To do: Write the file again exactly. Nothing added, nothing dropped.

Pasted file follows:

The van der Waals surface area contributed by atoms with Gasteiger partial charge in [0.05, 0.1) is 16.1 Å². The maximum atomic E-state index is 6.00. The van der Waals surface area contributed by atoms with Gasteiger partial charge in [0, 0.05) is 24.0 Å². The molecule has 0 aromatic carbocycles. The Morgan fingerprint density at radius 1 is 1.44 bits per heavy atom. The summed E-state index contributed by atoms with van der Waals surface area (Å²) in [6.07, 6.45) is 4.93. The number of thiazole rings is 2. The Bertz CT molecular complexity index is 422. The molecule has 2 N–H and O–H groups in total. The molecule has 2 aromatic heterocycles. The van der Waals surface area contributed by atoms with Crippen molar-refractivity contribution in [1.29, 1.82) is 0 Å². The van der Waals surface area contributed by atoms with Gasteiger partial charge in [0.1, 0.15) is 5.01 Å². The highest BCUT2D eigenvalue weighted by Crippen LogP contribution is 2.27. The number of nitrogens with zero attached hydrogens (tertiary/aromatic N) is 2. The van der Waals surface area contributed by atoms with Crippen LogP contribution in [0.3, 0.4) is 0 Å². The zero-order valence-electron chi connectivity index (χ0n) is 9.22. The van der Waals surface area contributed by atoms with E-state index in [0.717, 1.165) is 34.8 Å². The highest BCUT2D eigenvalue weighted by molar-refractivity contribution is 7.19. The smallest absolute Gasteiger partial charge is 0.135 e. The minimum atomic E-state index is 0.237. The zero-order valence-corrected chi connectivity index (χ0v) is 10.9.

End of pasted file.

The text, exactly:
The van der Waals surface area contributed by atoms with Gasteiger partial charge in [0.05, 0.1) is 16.1 Å². The maximum atomic E-state index is 6.00. The van der Waals surface area contributed by atoms with Gasteiger partial charge in [0, 0.05) is 24.0 Å². The molecule has 0 aromatic carbocycles. The Morgan fingerprint density at radius 1 is 1.44 bits per heavy atom. The summed E-state index contributed by atoms with van der Waals surface area (Å²) in [6.07, 6.45) is 4.93. The number of thiazole rings is 2. The Bertz CT molecular complexity index is 422. The molecule has 2 N–H and O–H groups in total. The molecule has 2 aromatic heterocycles. The van der Waals surface area contributed by atoms with Crippen molar-refractivity contribution in [1.29, 1.82) is 0 Å². The van der Waals surface area contributed by atoms with Gasteiger partial charge in [0.1, 0.15) is 5.01 Å². The highest BCUT2D eigenvalue weighted by Crippen LogP contribution is 2.27. The number of nitrogens with zero attached hydrogens (tertiary/aromatic N) is 2. The van der Waals surface area contributed by atoms with Crippen LogP contribution in [0.3, 0.4) is 0 Å². The zero-order valence-electron chi connectivity index (χ0n) is 9.22. The van der Waals surface area contributed by atoms with E-state index in [0.717, 1.165) is 34.8 Å². The highest BCUT2D eigenvalue weighted by molar-refractivity contribution is 7.19. The smallest absolute Gasteiger partial charge is 0.135 e. The minimum atomic E-state index is 0.237. The zero-order valence-corrected chi connectivity index (χ0v) is 10.9.